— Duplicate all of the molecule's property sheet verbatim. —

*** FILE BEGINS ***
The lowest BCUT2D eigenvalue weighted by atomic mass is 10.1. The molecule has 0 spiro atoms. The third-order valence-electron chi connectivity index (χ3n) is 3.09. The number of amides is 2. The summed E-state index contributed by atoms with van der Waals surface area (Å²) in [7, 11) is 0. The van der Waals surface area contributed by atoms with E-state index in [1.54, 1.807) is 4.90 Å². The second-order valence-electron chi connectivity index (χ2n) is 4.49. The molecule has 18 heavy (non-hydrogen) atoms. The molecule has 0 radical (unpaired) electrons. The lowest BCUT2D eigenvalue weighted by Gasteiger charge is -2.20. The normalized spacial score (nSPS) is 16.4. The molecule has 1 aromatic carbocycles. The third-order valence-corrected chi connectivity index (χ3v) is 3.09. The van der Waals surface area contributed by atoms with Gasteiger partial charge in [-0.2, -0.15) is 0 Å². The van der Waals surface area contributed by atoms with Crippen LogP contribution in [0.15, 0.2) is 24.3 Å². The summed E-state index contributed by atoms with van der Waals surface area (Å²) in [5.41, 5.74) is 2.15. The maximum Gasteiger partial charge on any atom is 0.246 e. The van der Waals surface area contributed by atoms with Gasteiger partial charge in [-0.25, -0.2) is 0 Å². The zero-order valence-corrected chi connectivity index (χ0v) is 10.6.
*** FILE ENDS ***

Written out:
The lowest BCUT2D eigenvalue weighted by atomic mass is 10.1. The molecule has 0 spiro atoms. The third-order valence-electron chi connectivity index (χ3n) is 3.09. The number of amides is 2. The summed E-state index contributed by atoms with van der Waals surface area (Å²) in [7, 11) is 0. The van der Waals surface area contributed by atoms with E-state index in [1.54, 1.807) is 4.90 Å². The second-order valence-electron chi connectivity index (χ2n) is 4.49. The molecule has 18 heavy (non-hydrogen) atoms. The molecule has 0 radical (unpaired) electrons. The lowest BCUT2D eigenvalue weighted by Gasteiger charge is -2.20. The normalized spacial score (nSPS) is 16.4. The molecule has 1 aromatic carbocycles. The third-order valence-corrected chi connectivity index (χ3v) is 3.09. The van der Waals surface area contributed by atoms with Gasteiger partial charge in [-0.2, -0.15) is 0 Å². The van der Waals surface area contributed by atoms with Crippen LogP contribution in [0.15, 0.2) is 24.3 Å². The summed E-state index contributed by atoms with van der Waals surface area (Å²) in [5.41, 5.74) is 2.15. The maximum Gasteiger partial charge on any atom is 0.246 e. The van der Waals surface area contributed by atoms with Gasteiger partial charge in [-0.25, -0.2) is 0 Å². The zero-order valence-corrected chi connectivity index (χ0v) is 10.6.